commonly-asked questions about biotech food:


What's the difference between conventional food and GM crops?

For centuries, farmers have modified crops by selecting seeds that give
the best yield, taste and nutrition.

To get those seeds, breeders cross and backcross different varieties of a
plant, thus mixing thousands of unknown genes with largely unpredictable
results. Then they wait a full growing season. If the right hybrid doesn't
turn up, they repeat the trial-and-error process.

GM techniques let plant breeders choose the traits they want with much
greater precision. A specific gene among the 50,000 in, for example, a
tomato can be isolated and transferred directly to another plant to obtain
desirable traits like pest resistance or better quality. This does not
harm the nutritional or health aspects of the target plant.

Greenpeace and other such groups assert that GM techniques pose special
risks not created by traditional plant breeding. This assertion is not
supported by scientific evidence. "In every study so far, no evidence has
been found that GM crops present special risks," notes R. James Cook,
professor of plant pathology at Washington State University and a member
of America's National Academy of Sciences. "The types of risk are exactly
the same as for crops modified by the classical plant-breeding methods."


Has testing been done to ensure safety for humans?

Scientists contacted by Reader's Digest note that the GM foods available
today have been put through more testing than any food in history. Around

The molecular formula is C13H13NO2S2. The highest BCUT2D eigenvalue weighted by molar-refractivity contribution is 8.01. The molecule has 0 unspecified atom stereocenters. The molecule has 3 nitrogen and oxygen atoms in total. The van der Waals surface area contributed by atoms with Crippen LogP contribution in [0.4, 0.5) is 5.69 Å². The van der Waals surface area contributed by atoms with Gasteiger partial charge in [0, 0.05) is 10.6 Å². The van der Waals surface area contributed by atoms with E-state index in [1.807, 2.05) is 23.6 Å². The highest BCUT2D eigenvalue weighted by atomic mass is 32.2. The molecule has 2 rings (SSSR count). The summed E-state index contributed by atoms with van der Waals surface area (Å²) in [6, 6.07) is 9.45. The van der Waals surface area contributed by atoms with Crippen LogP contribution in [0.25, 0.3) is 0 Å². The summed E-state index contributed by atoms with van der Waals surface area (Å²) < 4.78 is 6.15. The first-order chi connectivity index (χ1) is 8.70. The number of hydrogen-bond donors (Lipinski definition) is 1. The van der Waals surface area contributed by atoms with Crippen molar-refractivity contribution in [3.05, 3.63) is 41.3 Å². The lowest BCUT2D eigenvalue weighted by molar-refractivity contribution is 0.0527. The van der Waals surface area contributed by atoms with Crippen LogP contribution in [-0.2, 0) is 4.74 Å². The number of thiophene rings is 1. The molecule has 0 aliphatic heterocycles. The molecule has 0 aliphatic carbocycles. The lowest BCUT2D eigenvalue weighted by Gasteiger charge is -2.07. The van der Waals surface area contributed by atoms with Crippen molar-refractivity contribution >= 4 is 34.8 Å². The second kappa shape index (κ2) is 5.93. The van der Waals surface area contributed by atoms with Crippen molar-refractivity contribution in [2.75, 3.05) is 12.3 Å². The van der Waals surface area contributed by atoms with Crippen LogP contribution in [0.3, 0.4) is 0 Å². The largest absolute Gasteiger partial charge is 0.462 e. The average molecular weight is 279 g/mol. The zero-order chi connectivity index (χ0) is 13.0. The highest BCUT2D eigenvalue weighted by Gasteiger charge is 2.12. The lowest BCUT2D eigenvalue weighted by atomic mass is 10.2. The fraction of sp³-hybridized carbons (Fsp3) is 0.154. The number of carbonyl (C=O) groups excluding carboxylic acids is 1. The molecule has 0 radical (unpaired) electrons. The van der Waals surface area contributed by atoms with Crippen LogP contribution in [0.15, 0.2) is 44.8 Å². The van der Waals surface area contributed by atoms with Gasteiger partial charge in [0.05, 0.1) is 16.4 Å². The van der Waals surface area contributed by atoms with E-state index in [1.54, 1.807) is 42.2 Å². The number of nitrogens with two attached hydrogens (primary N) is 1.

the world, some 25,000 field trials have been done on more than 60 crops
in 45 countries, including most of the 15 countries of the EU.

Before being approved for use, GM foods are assessed for "substantial
equivalence" under guidelines issued by the World Health Organization, the
Food and Agriculture Organization, the Organization for Economic
Co-operation and Development, and Europe's Novel Foods Regulation, among
others.

This means scientists have compared them with their traditional
counterparts and found them no different in nutritional value and health
properties. Says Maurice Lex of the European Commission's Biotechnology
Unit in Brussels: "We've spent 43 million euros on biotech safety since
1986. It's total nonsense to claim, as some do, that safety studies on
GMOs haven't been done."

If a gene were transferred from the peanut plant to, say, the carrot, that
could cause a reaction in someone allergic to peanuts who thought he was
only eating a carrot. So GM foods undergo rigorous testing for potential
allergy problems. Similarly, pesticides bred into crops like Bt corn are
not believed to affect humans, unlike widely used conventional pesticides
that can cause muscular and nervous-system symptoms if accidentally
consumed.

Says Maurice Hofnung, head of the Pasteur Institute's molecular
programming and genetic toxicology unit in Paris: "We've never had the
least incident with GMOs -- not a single incident in 25 years of research
and use. So, if the guidelines are followed, I conclude it's safe."

Why is biotech agriculture needed?

Nearly 40 percent of the world's food crop is lost every year to insects,
fungal diseases and spoilage that biotech could help prevent. Nutrition
experts say GM crops are also going to be needed to help increase cereal
yields to meet food demand, especially in the Third World. Dr. Manvendra
Kachole, a leader of Indian farmers' unions, recently lashed out at
anti-GMO activists: "India today cannot afford to listen to
pseudoscientific rhetoric."

On the biotech horizon are crops that require less pesticide and water
during the growing season and that have improved nutritional content. One
GM rice in development at the Swiss Federal Institute of Technology in
Zurich has enough beta-carotene to satisfy daily vitamin A requirements
with only 300 grams of cooked rice -- a boon to the up to 250 million
people around the world who suffer serious vitamin A deficiency. The same
rice has increased iron and will help fight the deficiency of this